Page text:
It looks like not only is the WSJ and the Kobo App store relenting to Apple, but so is Amazon.  In the latest release, they’ve pulled out the link to the Kindle Store.  The remaining holdout?  Google.

Update: Nook got the same treatment which render the current screenshots outdated.:

You can read any NOOK Book you have purchased on this updated NOOK for iPhone app, however the Shop link has been removed so to buy NOOK Books from your iPhone, open your Safari browser and go to nookbooks.com. 

There are some other updates for the Kindle App release notes accompanying the Kindle update (iTunes): expand full story

June 2, 2011

Barnes & Noble’s all-new Nook e-reader is now shipping. The company announced via a press release yesterday that the new Nooks have been shipped to those who pre-ordered them. New orders placed via their website will ship immediately, in time for Father’s Day. The device will also be in stock at Barnes & Noble locations. The e-reader features a six-inch display with the latest E-Ink Pearl display technology that responds to touch input. It also surprises with other noteworthy goodies…

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electrek 

May 27, 2010

Bookseller Barnes and Noble have introduces the Nook app for the iPad, the bookseller

December 28, 2015

AAPL: 108.03

-0.58
Stock Chart

Ever since I upgraded from an 11″ MacBook Air to a 13″ Retina MacBook Pro, I’ve been hunting for the perfect hybrid computer and camera bag — a compact backpack that could hold my laptop, DSLR, lenses, and accessories at the same time. Six months ago, I covered several MacBook/camera bags from Incase, including the DSLR Sling Pack I’ve loved for years, and larger “Pro” options for bigger laptops. Each hybrid bag makes different compromises: for my needs, the Sling Pack’s too small, and the Pro bags are too large. But users of 11″ MacBooks might find the Sling Pack “just right.”

Seeing potential in a new alternative, I jumped at the opportunity to test Booq’s upcoming Slimpack ($195), a MacBook-sized evolution of its earlier iPad/DSLR backpack $145 Python Slimpack. Booq makes excellent bags, but apart from offering a multipurpose camera/headphone compartment in Boa Flow, it hasn’t taken a deep dive into the camera-laptop hybrid category. While the new Slimpack’s laptop compartment is just a hint too small for the 13″ MacBook Pro and iPad Pro I’m currently using, it’s right-sized for 12″ or smaller MacBooks, as well as 10″ or smaller tablets, any of which can be paired with a full-sized DSLR, three or four lenses, and accessories. Bundled with a rain shield and Booq’s standard Terralinq loss recovery protection system, it’s a very nice bag, and one I would certainly use if I switch to a 12″ MacBook next year…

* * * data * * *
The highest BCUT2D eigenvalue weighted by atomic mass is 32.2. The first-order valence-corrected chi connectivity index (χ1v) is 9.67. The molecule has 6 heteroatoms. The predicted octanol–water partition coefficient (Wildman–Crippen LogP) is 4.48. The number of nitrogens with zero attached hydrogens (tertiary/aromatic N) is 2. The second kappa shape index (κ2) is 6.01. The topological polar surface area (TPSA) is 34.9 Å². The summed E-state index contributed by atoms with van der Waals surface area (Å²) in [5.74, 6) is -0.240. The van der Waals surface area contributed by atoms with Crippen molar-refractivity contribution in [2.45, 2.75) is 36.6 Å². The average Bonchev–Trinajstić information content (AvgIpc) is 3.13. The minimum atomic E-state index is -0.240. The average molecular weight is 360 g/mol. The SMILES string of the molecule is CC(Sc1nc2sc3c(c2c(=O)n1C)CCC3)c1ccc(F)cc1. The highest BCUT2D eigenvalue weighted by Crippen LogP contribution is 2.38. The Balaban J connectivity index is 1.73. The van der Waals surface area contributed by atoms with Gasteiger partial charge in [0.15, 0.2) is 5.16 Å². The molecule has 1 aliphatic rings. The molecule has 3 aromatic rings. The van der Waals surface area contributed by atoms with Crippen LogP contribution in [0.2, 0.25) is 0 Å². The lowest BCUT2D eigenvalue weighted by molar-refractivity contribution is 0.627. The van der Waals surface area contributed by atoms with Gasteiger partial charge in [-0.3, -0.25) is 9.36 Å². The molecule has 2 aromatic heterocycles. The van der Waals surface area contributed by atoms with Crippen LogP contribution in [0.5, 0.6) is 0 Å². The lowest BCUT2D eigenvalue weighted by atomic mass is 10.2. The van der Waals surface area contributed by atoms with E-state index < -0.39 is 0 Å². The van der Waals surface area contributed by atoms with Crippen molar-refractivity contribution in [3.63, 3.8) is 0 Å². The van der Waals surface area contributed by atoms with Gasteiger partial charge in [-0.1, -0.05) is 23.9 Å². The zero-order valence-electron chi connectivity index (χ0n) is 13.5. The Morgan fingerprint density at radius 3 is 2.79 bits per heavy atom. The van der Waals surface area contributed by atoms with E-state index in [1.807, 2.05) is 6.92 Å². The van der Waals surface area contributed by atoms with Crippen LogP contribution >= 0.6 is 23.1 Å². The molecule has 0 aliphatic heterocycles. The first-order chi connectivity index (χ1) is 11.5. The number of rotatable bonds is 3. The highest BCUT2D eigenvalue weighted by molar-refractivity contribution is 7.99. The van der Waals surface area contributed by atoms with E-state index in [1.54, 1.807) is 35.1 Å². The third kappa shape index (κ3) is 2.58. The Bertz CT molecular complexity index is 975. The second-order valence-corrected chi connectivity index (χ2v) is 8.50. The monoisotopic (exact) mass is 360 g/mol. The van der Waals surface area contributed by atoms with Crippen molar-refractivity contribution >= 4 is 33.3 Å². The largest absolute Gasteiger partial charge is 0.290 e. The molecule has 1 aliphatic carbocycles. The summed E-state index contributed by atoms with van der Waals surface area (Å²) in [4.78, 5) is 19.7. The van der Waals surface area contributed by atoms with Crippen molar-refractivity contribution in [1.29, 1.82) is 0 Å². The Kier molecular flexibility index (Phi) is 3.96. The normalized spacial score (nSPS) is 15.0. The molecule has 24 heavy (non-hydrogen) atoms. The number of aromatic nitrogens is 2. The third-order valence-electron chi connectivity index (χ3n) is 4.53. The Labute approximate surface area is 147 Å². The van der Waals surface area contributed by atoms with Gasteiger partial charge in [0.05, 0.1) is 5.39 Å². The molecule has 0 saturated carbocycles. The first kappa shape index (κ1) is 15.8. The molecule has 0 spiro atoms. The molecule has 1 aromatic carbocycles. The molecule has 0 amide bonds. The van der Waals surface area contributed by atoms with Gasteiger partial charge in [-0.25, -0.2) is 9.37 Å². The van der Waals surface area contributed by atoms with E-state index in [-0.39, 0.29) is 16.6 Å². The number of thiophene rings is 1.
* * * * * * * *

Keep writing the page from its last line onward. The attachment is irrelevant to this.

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November 6, 2015

AAPL: 121.06

0.14
Stock Chart

The Apple TV has been available for a week now and the tvOS App Store is estimated to include over 1,000 apps, with more coming online every day. There’s a pretty good selection of titles, with a heavy focus on gaming. Developers are still figuring out how to use the touchpad Siri Remote in interesting and new ways but the initial launch is promising for sure. We’ve rounded up our favourite apps and games for the new Apple TV so far …

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August 11, 2015

AAPL: 119.72

4.20
Stock Chart

I love the Apple ecosystem. It’s not perfect, and the gap between it and the Google alternative isn’t as great as it used to be, but to my mind it’s still by far the best solution for anyone looking to have all their data and content available across both desktop and mobile devices.

But there’s one notable gap in my own use of the Apple system: books. Despite the fact that my iPad is my primary ebook reader, I still use the Kindle app and buy my books from Amazon rather than Apple …  expand full story

9to5toys 

July 29, 2015

I’m not entirely sure why I’ve been rooting for iOS 9’s upcoming Apple News app to succeed. I’ve been a dedicated Reeder user since it debuted in the App Store, quickly dumped alternatives such as Flipboard and Pulse, and don’t need to change my daily news reading routine. But ever since Apple launched Newsstand in 2011, I’ve been waiting for a truly next-generation iOS news reading experience. Apple hasn’t just missed the boat on this; it actually sank the ship it launched, and lost a lot of talented sailors to rival companies that were developing digital book and magazine apps.

Having paid for Newsstand digital magazine subscriptions, I (like many people) was beyond disappointed when Apple abandoned Newsstand and the publishers who supported it. Newsstand was a great first step, and had the potential to become much better. Today, it seems obvious that Apple was hoping to coax Newsstand publishers over to its new app Apple News, but after testing iOS 9, I don’t think News is ready to replace Newsstand. Moreover, unless something major changes over the next few months, I’d be very surprised to see News succeed where Newsstand failed.